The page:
Monday, 4 August 2014

Ants Carry Other Live Ones as Means of Transportation: Further Evidence That They Must Be Communicating [Videos]
A few days ago I wrote about “Why Do Ants Carry Their Dead”. This article is the sequel.

I had shot a few clips of ants in the garden, and since then kept the camera close to the door to take it with me whenever going outside. Today, I see one carrying the body of another. I turn the camera on, thinking that it’s like what I have observed before, one carrying a dead body. Though all I could see through the lens is that the ant suddenly left the body on the floor ― possibly out of fear from me because they usually freak out from the shadow ― and moved a little further.

Then, some commotion happened and another ant appeared on the scene. It was all too fast, literally three seconds. I could only follow one, the carrier, until it disappeared into the grass. This is what I thought happened.

I went to watch the video on the laptop, and it first appeared like it might be carrying something else, like food. But after a few ‘pause’ manoeuvres, I found one more sensational behaviour in the world of ants.

Watch from 0:3 to 0:6. You may need to pause a few times.

At the beginning I thought I needed to inform the scientific community right away. No seriously, I truly thought I came to witness something rare. My reasoning was, ants carry their dead, and now we know why, so what are the odds that they also carry their live ones.

The carried one looked quite healthy too, so it wasn’t sick or dying. I mean, whats up with these folks and carrying each other. Besides, I was looking up ants a few days ago and none of this came up.

However, before I share the findings with the scientific community I thought the reasonable thing to do is to Google it first. And BAM. Ants proved to me yet again that they are exceptionally phenomenal creatures. 

Just like I found the question about carrying the dead already asked and answered, I also found this one. Not only on Yahoo Answers, but also on AntBlog where other ant-observers get answered by the AntAsk Team. Bless the Internet.

Alright, now listen to the madness...

Apparently, this behaviour I had the chance to witness is common among different species of ants. The ‘carriers’ are workers from the same nest who carry one another, usually when moving to a different nesting site. There is a name for this and it’s called Social Carrying Behaviour.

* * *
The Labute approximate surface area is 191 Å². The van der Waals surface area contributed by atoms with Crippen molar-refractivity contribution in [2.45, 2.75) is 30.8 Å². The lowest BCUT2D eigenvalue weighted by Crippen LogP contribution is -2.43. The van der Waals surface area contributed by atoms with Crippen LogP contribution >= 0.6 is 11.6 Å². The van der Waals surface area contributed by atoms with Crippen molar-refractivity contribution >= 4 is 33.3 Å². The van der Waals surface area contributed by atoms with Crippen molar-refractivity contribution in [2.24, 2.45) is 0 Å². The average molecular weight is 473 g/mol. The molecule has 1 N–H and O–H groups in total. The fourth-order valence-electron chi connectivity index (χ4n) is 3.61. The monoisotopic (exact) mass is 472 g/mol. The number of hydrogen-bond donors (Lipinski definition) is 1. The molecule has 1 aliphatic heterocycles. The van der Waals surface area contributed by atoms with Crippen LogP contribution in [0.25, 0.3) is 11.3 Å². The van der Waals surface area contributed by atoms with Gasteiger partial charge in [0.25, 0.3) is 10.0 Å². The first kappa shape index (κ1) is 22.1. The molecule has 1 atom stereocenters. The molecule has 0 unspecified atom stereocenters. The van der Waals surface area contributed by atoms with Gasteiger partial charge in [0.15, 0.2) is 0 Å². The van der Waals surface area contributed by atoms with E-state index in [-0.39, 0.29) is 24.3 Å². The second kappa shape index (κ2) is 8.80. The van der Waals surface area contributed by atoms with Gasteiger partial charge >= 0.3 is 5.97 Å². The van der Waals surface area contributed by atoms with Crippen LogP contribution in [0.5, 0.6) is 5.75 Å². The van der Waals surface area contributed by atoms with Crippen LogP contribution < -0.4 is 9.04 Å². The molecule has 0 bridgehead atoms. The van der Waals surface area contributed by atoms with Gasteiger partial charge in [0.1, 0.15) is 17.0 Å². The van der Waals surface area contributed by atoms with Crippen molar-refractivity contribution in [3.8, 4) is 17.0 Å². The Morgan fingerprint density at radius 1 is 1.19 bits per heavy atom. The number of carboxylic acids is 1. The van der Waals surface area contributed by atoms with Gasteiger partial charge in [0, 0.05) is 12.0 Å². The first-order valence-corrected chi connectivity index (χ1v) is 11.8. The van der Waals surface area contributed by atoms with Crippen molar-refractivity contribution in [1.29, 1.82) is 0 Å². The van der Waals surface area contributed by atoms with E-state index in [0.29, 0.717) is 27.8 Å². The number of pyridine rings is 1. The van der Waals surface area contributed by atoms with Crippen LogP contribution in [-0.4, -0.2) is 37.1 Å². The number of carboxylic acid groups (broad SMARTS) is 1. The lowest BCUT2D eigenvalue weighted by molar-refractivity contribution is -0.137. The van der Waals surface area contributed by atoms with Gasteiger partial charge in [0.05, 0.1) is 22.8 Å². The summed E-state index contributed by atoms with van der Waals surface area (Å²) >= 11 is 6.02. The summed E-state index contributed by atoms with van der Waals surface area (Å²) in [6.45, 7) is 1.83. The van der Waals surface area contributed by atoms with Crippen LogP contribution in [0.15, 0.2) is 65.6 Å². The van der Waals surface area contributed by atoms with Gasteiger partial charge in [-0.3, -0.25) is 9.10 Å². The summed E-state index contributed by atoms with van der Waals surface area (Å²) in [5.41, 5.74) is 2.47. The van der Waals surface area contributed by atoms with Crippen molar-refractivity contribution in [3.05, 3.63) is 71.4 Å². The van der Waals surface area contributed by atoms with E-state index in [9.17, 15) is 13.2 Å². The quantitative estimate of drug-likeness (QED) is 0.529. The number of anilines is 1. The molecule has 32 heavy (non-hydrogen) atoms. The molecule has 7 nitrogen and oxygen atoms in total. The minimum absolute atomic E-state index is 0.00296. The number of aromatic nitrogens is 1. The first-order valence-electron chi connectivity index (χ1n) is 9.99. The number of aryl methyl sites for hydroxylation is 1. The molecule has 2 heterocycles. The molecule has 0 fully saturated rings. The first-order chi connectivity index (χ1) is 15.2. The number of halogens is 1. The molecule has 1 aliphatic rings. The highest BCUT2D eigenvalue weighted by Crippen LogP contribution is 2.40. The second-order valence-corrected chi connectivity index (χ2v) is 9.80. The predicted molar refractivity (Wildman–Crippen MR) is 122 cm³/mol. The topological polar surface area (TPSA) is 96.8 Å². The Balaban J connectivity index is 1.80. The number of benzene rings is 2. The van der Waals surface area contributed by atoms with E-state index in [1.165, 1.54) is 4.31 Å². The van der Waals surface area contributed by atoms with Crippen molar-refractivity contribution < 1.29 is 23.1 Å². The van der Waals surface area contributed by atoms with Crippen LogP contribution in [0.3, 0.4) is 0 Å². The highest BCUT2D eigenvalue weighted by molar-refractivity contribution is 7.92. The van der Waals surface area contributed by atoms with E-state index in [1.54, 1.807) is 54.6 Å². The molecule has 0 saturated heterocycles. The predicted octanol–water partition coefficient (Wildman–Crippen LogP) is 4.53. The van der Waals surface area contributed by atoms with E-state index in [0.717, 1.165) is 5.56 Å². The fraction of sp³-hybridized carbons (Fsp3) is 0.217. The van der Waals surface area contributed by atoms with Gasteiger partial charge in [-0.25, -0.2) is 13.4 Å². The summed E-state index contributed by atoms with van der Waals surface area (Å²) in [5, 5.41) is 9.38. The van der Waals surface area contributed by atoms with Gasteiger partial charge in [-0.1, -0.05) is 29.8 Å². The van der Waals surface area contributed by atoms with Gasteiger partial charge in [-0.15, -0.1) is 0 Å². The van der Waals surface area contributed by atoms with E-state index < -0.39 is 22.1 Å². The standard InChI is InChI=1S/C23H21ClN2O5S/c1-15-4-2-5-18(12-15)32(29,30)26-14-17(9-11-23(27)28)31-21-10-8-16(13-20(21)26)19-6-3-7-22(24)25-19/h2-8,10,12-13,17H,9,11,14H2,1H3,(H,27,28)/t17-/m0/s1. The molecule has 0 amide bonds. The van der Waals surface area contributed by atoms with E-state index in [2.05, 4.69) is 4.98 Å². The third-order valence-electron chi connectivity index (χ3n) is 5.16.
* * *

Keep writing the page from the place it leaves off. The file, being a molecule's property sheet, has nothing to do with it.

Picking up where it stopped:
Like carrying their deads to specialised dump areas as we have seen in the earlier piece, I find this to be an equally remarkable social activity for these minuscule beings. 

Adult nestmates carry each other for several reasons. But the most common is when the colony, or parts of the colony, move from one nest site to another as a means of transportation. Like the rest of the tasks in that complex society, carrying behaviour is a recruitment technique ― an essential component of the division of labour ideology they adopt and actually thrive at.

It is slightly similar to Tandem Running, which is when one worker shows a suitable nesting site to the recruit by running ahead and remaining in contact through their antennae. They have realtors with mobile phones too, how cute.

Scientists have been able to study social carrying behaviour in several different ant species. What they found is that different species can have a different style of carrying adult nestmates. I kid you not. 

Ants from the genus Pseudomyrmex, for example, carry an adult mate by grabbing it by the base of the mandibles (mouthparts) as it curls up onto the back of the carrying individual. The eyes of the carried one face forward in such position, and this style is called the “Parasol-Posture”. There is a name for that too. 

The carried individual may be also grabbed by the base of the mandibles, though it is positioned upside-down and curls up under the ventral side of the carrier’s head, as seen in the featured photograph.

In the ant subfamily Myrmeciinae, adult transport is not stereotyped; workers gasp others from any part of the body and drags them over the ground, casually.

In other cases, the transporter ant simply grasps the nestmate from a leg or any other part of the body, lifts it up, then carries it away.

This Flickr set called Behavior of Ants - Social Carrying has lots of cool photos. And the video below shows great details of this fascinating carrying behaviour.

You can also watch a video of ants daisy-chaining to carry a much large millipede, a behaviour never seen before on footage. Take a LOOK!

Ants live in highly advanced societies with carriers, realtors, builders, farmers, soldiers, and cleaners. Of course they communicate. It’s actually strange they only discovered this in 2013. The more I know about those tiny, living sentient beings, the more I respect them. And the more I think so many times before ending the life of one.

Stay Enchanted, it’s fun. 


The first article about observing the carrying behaviour: Why Do Ants Carry Their Dead and Other Fascinating Facts

This is the next one about peacefully kicking ants out of the kitchen: Guiding Ants Out Of The Kitchen...Alive

Reviving a Drowning Bee [Video] — Learning The Do’s and Don’ts

Befriending a Flying Insect

From Insects to Crows: Dogless and Searching for Companionship

Animals Getting High: Weird Nature ― Peculiar Potions [Documentary]

A Dieu Caramella
Training a Gentle Giant 

Some Animals I Shot

Why Cats Are Not Dogs

My ant’s husband is a remarkable chap ;}
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  1. What kind of ants are in this video?

    1. Not sure. They were filmed in Los Angeles, California. There are more than 12000 species of ants in the world, with over 700 types in the U.S alone. Among those which are most likely to be found in our homes are: Red Imported Fire Ants, Rover Ants, Crazy Ants, Carpenter Ants, and Pavement Ants.